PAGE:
Some specific things to consider for caring for a blind hen, that Laura realized during her experience with Mochi’s cataracts include:
- Ensure water and food is easily accessible and consistently placed in the same location.Prior to Mochi going blind, whenever Laura refilled the chickens’ food and water dishes, she would sometimes place them back in a different area. However, now that Mochi was blind, it was going to be important that there was consistency with the location of the food and water---so Mochi would always know where it was.
- Teach orientation through executing occasional ‘reminders’.At first, Laura would have to occasionally “remind” the hen where she was, with respect to her orientation---in order for her to develop a sense of where to go to access food and water. In order to teach the hen, Laura would place the hen in front of her food and water dishes and tap on them---enough to generate a sound that Mochi could hear, which prompted her to take a drink or eat from the container.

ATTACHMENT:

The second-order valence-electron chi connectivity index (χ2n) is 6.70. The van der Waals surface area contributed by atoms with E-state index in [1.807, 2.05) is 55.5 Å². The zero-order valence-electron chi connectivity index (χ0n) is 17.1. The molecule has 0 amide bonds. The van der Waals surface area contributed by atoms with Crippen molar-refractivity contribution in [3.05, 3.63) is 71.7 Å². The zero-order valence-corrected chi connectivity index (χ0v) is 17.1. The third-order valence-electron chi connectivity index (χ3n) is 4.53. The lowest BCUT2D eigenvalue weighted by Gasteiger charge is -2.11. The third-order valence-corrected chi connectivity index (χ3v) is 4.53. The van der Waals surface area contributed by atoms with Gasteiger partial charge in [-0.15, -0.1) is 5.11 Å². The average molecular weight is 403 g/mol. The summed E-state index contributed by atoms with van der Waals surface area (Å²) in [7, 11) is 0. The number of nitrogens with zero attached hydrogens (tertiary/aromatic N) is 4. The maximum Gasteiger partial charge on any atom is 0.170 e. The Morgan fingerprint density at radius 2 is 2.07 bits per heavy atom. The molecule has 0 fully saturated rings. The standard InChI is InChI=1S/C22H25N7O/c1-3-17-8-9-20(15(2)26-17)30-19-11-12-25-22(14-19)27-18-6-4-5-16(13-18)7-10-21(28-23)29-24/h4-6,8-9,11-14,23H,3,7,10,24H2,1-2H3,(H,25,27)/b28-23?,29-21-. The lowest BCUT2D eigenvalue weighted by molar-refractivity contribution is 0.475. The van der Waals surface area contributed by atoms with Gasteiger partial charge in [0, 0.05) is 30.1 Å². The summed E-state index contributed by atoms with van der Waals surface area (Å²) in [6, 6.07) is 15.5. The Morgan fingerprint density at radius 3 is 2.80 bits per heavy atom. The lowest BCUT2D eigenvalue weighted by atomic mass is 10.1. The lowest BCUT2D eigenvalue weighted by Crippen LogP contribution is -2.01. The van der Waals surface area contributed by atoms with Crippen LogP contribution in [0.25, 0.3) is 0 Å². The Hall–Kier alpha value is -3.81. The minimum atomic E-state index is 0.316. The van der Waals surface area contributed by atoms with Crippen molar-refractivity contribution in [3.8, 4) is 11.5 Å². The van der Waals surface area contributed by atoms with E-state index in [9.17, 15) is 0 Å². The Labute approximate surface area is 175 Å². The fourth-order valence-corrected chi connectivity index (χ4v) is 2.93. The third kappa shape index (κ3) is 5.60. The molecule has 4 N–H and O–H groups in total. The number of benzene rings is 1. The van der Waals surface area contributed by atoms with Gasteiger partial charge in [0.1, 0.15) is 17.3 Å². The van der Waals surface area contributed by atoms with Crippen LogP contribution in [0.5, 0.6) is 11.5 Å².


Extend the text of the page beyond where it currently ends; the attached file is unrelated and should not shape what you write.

- Keep a watchful eye out during rain storms or other continuous, noise-generating events.Laura came to realize that if the weather called for rain that she would need to keep on active lookout for Mochi---in case she required assistance getting back to the coop. This was because the noise from the rain appeared to disorient Mochi and made it hard for her to find her way to shelter.